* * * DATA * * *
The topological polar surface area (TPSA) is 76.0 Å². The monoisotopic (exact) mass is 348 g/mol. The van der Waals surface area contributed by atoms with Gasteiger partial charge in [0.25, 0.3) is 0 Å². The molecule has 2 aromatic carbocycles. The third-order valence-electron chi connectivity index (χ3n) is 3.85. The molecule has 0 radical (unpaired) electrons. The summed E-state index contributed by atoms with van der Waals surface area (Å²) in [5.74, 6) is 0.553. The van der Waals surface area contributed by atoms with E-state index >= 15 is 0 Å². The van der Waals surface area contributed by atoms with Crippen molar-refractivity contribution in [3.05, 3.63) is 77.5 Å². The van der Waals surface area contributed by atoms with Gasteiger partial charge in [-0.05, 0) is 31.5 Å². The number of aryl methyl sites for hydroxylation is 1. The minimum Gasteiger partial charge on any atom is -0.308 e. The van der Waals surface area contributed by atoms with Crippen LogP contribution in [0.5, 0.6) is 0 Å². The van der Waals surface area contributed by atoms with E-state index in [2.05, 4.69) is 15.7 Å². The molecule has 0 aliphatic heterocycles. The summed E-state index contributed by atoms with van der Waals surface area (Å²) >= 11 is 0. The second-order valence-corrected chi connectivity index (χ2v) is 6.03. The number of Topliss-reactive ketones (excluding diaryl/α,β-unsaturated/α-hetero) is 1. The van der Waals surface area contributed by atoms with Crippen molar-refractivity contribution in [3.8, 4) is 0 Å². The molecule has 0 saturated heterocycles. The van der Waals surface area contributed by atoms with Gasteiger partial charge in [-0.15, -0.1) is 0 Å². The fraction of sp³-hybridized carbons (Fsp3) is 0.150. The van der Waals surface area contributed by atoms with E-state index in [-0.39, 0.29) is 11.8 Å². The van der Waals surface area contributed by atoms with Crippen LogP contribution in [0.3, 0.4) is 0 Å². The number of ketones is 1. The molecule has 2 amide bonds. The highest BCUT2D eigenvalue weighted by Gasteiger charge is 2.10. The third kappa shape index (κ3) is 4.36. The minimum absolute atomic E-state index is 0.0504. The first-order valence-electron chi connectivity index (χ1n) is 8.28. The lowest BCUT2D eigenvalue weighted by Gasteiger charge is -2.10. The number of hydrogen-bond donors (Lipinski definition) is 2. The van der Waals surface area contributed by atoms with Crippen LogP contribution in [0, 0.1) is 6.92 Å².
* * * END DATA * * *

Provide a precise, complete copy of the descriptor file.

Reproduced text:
The topological polar surface area (TPSA) is 76.0 Å². The monoisotopic (exact) mass is 348 g/mol. The van der Waals surface area contributed by atoms with Gasteiger partial charge in [0.25, 0.3) is 0 Å². The molecule has 2 aromatic carbocycles. The third-order valence-electron chi connectivity index (χ3n) is 3.85. The molecule has 0 radical (unpaired) electrons. The summed E-state index contributed by atoms with van der Waals surface area (Å²) in [5.74, 6) is 0.553. The van der Waals surface area contributed by atoms with E-state index >= 15 is 0 Å². The van der Waals surface area contributed by atoms with Crippen molar-refractivity contribution in [3.05, 3.63) is 77.5 Å². The van der Waals surface area contributed by atoms with Gasteiger partial charge in [-0.05, 0) is 31.5 Å². The number of aryl methyl sites for hydroxylation is 1. The minimum Gasteiger partial charge on any atom is -0.308 e. The van der Waals surface area contributed by atoms with Crippen LogP contribution in [0.5, 0.6) is 0 Å². The van der Waals surface area contributed by atoms with E-state index in [2.05, 4.69) is 15.7 Å². The molecule has 0 aliphatic heterocycles. The summed E-state index contributed by atoms with van der Waals surface area (Å²) >= 11 is 0. The second-order valence-corrected chi connectivity index (χ2v) is 6.03. The number of Topliss-reactive ketones (excluding diaryl/α,β-unsaturated/α-hetero) is 1. The van der Waals surface area contributed by atoms with Crippen molar-refractivity contribution in [3.8, 4) is 0 Å². The molecule has 0 saturated heterocycles. The van der Waals surface area contributed by atoms with Gasteiger partial charge in [-0.15, -0.1) is 0 Å². The fraction of sp³-hybridized carbons (Fsp3) is 0.150. The van der Waals surface area contributed by atoms with E-state index in [-0.39, 0.29) is 11.8 Å². The van der Waals surface area contributed by atoms with Crippen LogP contribution in [0.3, 0.4) is 0 Å². The number of ketones is 1. The molecule has 2 amide bonds. The highest BCUT2D eigenvalue weighted by Gasteiger charge is 2.10. The third kappa shape index (κ3) is 4.36. The minimum absolute atomic E-state index is 0.0504. The first-order valence-electron chi connectivity index (χ1n) is 8.28. The lowest BCUT2D eigenvalue weighted by Gasteiger charge is -2.10. The number of hydrogen-bond donors (Lipinski definition) is 2. The van der Waals surface area contributed by atoms with Crippen LogP contribution in [0, 0.1) is 6.92 Å².